United Kingdom

Kitten becomes first pet infected with Covid-19 in South Korea

A kitten has become the first animal to be infected by Covid-19 in South Korea after catching the virus from its owners. 

The kitten was infected at the International Prayer Centre, a missionary school in the southern city of Jinju where more than 100 people have been infected.

The pet kitten was tested along with its mother and sibling when the cats were being transferred to an animal shelter.

Cats with Covid have been reported in Britain, Brazil and Japan, while a dog died in Hong Kong last year after testing positive for the virus. 

The pet kitten was tested along with its mother and sibling when the cats were being transferred to an animal shelter (stock image)

Prime Minister Chung Sye-kyun (pictured during a press conference last week) on Sunday ordered health officials to 'scientifically evaluate the possibility of transmission of COVID-19 between humans and animals and keep the public well informed.'

Cats and COVID-19: Q&A 

How do cats catch coronavirus?

Cats become infected in the same way as humans do, by inhaling infected droplets after an infected person coughs or sneezes. 

There have been a handful of cases around the world and almost all appear to have caught it off their owners. Luckily, animals are far less susceptible to infection. 

The biggest cat to fall victim is Nadia, a four-year-old Malayan tiger at New York's Bronx Zoo. She made a full recovery.

Could dogs and other animals get it too?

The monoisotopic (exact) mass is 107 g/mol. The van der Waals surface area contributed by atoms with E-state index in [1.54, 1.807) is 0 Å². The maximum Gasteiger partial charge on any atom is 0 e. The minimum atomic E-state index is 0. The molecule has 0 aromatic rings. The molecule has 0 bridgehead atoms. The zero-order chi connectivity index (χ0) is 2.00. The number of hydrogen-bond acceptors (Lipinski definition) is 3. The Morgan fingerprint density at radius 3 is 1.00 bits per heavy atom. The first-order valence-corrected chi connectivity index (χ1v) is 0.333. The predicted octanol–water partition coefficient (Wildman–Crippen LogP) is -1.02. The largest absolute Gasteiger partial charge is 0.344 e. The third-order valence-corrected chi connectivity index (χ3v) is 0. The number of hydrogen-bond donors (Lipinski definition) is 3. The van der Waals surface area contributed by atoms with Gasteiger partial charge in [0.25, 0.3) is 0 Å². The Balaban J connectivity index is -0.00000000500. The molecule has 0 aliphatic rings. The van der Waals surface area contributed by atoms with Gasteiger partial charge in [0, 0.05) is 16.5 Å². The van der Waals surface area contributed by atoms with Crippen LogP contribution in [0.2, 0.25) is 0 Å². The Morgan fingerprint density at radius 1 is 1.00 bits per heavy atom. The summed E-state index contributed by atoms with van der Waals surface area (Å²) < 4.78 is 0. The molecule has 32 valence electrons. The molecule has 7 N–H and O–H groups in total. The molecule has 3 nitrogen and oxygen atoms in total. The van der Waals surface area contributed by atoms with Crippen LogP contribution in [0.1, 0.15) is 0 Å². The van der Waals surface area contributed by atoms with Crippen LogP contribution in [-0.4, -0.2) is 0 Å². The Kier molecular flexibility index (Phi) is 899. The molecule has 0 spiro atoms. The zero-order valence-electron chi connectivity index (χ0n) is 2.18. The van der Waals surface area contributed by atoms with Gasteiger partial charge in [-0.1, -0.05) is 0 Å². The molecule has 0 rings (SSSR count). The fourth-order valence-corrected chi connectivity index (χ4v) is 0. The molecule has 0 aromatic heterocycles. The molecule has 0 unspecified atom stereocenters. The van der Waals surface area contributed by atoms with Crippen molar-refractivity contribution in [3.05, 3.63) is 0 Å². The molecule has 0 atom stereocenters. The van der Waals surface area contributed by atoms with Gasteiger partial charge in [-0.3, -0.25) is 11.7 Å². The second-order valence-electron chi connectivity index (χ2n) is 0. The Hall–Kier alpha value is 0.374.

Yes, there have been cases in dogs and other pets around the world. Some animals are particularly susceptible. 

Hundreds of thousands of minks have been slaughtered on farms in Spain and the Netherlands following outbreaks.

Can humans catch Covid from infected pets?

There is no evidence that animals transmit it to humans, with research suggesting they do not 'shed' enough virus to be infectious. 

However, Government scientists have warned that animals could act as 'fomites', in the same way as surfaces such as door handles do.

For example, if an infected person  coughed on their dog, the virus could survive on its fur and be passed to another person when they stroke it.

What about animals spreading it to each other?

There is evidence that cats can spread coronavirus to other cats. 

In May, researchers at the University of Wisconsin conducted an experiment when they infected three cats with the virus, then put three Covid-free felines in with them. 

The three newcomers went on to test positive after catching it from the infected animals.    

How bad are the symptoms of the virus in cats?

Covid-19 seems to be far less deadly in animals than in humans. The British cat who tested positive showed mild clinical symptoms, but made a full recovery.

Many other felines which have tested positive displayed no symptoms at all.

I have tested positive – how can I protect my pet?

Public Health England has urged pet owners to wash their hands before and after contact with animals. The British Veterinary Association advises infected people to restrict contact with animals.

Owners who test positive should also keep cats indoors if possible.

Should I put a mask on my cat or dog?

No! Dr Jenny Stavisky, of the University of Nottingham School of Veterinary Medicine, explains: 'They are likely to find it scary. It may, however, be a good idea to try to acclimatise your pet gently to seeing people wearing masks so they don't get frightened.'

Prime Minister Chung Sye-kyun on Sunday ordered health officials to 'scientifically evaluate the possibility of transmission of COVID-19 between humans and animals and keep the public well informed.'

South Korea is a pet-loving nation with around a third of its 50 million people keeping animals in their homes.

In July, health officials in England revealed that a cat and its owners had tested positive for coronavirus.

The animal suffered from a runny nose and shortness of breath but made a full recovery along with the owners, Downing Street said.